So that you don't tip over into heat stroke, this column is from Scouting Magazine.
Now let’s make a distinction: Heat exhaustion is different from heat stroke. This deals with the former, which can lead to the latter — but they are not the same thing. Heat stroke is a serious condition that can be fatal and demands urgent hospital care. (Recovery requires immediate full-body cooling to avoid permanent brain injury or death.)
Heat exhaustion, while serious, can be field-treated in most cases if you know what you’re doing.
Heat exhaustion is the body’s way of telling you that it's water- and salt-depleted, typically because of excessive perspiration without proper replenishment. There are numerous signs of the condition: profuse sweating (as the body tries to cool itself), dizziness, fatigue and muscle cramps. Other signs might be less obvious: general confusion, very dark yellow (or even brownish) urine, nausea and a rapid heart rate.
The first step in treating heat exhaustion is to stop, sit and cool down. Next, move to a cool(er) place. If you’re near a swimming hole, go for it. If not, move to a shady spot (try a north-facing slope).
Once you cease activity, rehydrate slowly while removing tight-fitting clothing. Water is a good choice. But because heat exhaustion might also be caused by mineral depletion, electrolyte-enhanced sports drinks are also effective. If a banana is available, eat one for added mineral replenishment. Salt tablets can also be dissolved in water, but don’t overdo it … you’re trying to rehydrate, not dehydrate. Rehydrate with a mouthful of liquid at a time. This should eventually lead to urination, a sign that the kidneys are functioning normally and the body is no longer fluid-depleted.
There are additional ways to treat heat exhaustion. Full-body immersion in cool water is ideal. If you have water to spare, cool the victim’s skin with dampened T-shirts. Also, fanning speeds up the skin-cooling effects of sweating. Use a map, book, magazine or hat. A few people fanning the overheated hiker can be helpful.
Recovery times vary for heat exhaustion. Don’t expect someone to take off down the trail after swallowing some Gatorade. Activity should be kept to a minimum. If you need to hike out, wait until it’s cooler and then take your time.Untreated Heat Exhaustion can rapidly turn into Heat Stroke. The factors that cause, raise the risk factor or can exacerbate heat exhaustion are the same for heat stroke. The main sign that someone is going into heat stroke when hiking is that their body temperature can reach 104 - 105 F and beyond at which point the hikers may exhibit personality changes, confusion and even go into a coma.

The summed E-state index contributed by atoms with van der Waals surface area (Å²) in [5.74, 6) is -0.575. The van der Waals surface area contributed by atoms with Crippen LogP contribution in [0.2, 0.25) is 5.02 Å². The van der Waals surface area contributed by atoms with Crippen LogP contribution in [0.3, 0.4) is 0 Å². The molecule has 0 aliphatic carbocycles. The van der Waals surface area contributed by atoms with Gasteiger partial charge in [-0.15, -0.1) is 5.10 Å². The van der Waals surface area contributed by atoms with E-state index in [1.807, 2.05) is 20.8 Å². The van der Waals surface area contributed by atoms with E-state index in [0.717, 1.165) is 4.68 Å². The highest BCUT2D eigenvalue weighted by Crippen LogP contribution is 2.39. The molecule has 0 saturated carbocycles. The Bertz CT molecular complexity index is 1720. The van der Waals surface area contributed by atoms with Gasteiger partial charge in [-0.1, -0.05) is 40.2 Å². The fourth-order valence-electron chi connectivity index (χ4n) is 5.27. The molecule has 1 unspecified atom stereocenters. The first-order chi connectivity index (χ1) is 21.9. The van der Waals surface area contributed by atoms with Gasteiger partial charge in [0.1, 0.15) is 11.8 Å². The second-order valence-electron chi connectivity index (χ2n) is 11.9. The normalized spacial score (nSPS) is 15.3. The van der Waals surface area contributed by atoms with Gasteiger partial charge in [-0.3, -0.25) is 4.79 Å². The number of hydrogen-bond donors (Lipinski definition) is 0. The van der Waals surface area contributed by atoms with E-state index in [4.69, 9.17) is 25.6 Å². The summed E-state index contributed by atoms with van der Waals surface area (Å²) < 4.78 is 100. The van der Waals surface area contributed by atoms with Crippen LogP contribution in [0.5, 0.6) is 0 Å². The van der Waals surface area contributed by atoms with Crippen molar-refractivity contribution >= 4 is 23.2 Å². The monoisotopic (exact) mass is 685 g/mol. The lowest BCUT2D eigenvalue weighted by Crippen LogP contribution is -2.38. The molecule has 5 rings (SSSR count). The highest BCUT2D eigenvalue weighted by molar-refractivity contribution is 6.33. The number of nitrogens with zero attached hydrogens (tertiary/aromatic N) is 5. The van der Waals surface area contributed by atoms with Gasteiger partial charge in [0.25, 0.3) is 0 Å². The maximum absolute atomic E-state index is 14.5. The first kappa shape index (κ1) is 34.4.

Heat stroke is much more dangerous than heat exhaustion, and requires swift action, because the body’s core temperature has reach a life-threatening 105 degrees or higher. The main symptoms to look for with heat stroke are:
- Skin red, hot to the touch
- confusion or unconsciousness
- Feeling dizzy or lightheaded
- Rapid heartbeat
- Rapid and shallow breathing
- Elevated or lowered blood pressure
- Cessation of sweating
- Fainting (Often the first sign in older adults)
With heat stroke it is imperative that you get the victim to medical help immediately. The victim’s temperature needs to be lowered quickly. If you are in an area that is too far for swift medical help, you must move the individual to shade, loosen tight clothing, and have him drink small amounts of cool water. Pour water on them and increase cooling by fanning. If traveling in a group of three or more, send one for help. Do not leave the victim alone. Carefully monitor the victim to prevent a relapse.
If for any reason you or your trail partner is not recovering, don't hesitate to call 911.
More good tips:
For dog walkers
Care: How To Prevent Your Dog From Overheating On The Hiking Trail
Runner's World: How to avoid overheating on the run
Equisearch: How to keep your horse cool on the trail
For hikers and all trail users:
Scouting: How to prevent and overcome heat exhaustion
Active: Avoid Heat Stress When You Ride
Poster from the Mayo Clinic.